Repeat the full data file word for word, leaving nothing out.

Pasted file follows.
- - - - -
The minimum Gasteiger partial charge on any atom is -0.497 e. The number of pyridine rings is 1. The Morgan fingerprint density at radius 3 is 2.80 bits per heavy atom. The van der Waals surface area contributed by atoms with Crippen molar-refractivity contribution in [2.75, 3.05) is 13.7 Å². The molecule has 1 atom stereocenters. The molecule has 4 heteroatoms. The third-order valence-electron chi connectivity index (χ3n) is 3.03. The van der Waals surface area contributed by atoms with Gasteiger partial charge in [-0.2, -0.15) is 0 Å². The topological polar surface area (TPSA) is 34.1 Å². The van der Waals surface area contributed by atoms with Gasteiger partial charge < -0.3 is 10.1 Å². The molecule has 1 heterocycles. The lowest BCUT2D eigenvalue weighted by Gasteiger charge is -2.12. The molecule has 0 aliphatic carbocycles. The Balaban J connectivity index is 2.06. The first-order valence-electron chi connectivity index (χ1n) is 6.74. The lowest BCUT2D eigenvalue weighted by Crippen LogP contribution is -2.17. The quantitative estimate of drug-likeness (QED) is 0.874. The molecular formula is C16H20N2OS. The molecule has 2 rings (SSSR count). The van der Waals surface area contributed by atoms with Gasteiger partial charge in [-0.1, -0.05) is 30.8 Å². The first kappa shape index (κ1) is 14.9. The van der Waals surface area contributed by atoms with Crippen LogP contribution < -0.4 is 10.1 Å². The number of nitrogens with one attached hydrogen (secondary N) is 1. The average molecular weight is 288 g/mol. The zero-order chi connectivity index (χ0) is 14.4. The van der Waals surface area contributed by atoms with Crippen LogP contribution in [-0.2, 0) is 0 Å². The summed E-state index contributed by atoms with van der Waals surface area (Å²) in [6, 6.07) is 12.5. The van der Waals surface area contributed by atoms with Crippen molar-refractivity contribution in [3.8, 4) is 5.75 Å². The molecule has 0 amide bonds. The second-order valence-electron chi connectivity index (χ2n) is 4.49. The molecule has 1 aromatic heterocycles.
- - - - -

The minimum Gasteiger partial charge on any atom is -0.497 e. The number of pyridine rings is 1. The Morgan fingerprint density at radius 3 is 2.80 bits per heavy atom. The van der Waals surface area contributed by atoms with Crippen molar-refractivity contribution in [2.75, 3.05) is 13.7 Å². The molecule has 1 atom stereocenters. The molecule has 4 heteroatoms. The third-order valence-electron chi connectivity index (χ3n) is 3.03. The van der Waals surface area contributed by atoms with Gasteiger partial charge in [-0.2, -0.15) is 0 Å². The topological polar surface area (TPSA) is 34.1 Å². The van der Waals surface area contributed by atoms with Gasteiger partial charge < -0.3 is 10.1 Å². The molecule has 1 heterocycles. The lowest BCUT2D eigenvalue weighted by Gasteiger charge is -2.12. The molecule has 0 aliphatic carbocycles. The Balaban J connectivity index is 2.06. The first-order valence-electron chi connectivity index (χ1n) is 6.74. The lowest BCUT2D eigenvalue weighted by Crippen LogP contribution is -2.17. The quantitative estimate of drug-likeness (QED) is 0.874. The molecular formula is C16H20N2OS. The molecule has 2 rings (SSSR count). The van der Waals surface area contributed by atoms with Gasteiger partial charge in [-0.1, -0.05) is 30.8 Å². The first kappa shape index (κ1) is 14.9. The van der Waals surface area contributed by atoms with Crippen LogP contribution < -0.4 is 10.1 Å². The number of nitrogens with one attached hydrogen (secondary N) is 1. The average molecular weight is 288 g/mol. The zero-order chi connectivity index (χ0) is 14.4. The van der Waals surface area contributed by atoms with Crippen LogP contribution in [-0.2, 0) is 0 Å². The summed E-state index contributed by atoms with van der Waals surface area (Å²) in [6, 6.07) is 12.5. The van der Waals surface area contributed by atoms with Crippen molar-refractivity contribution in [3.8, 4) is 5.75 Å². The molecule has 0 amide bonds. The second-order valence-electron chi connectivity index (χ2n) is 4.49. The molecule has 1 aromatic heterocycles.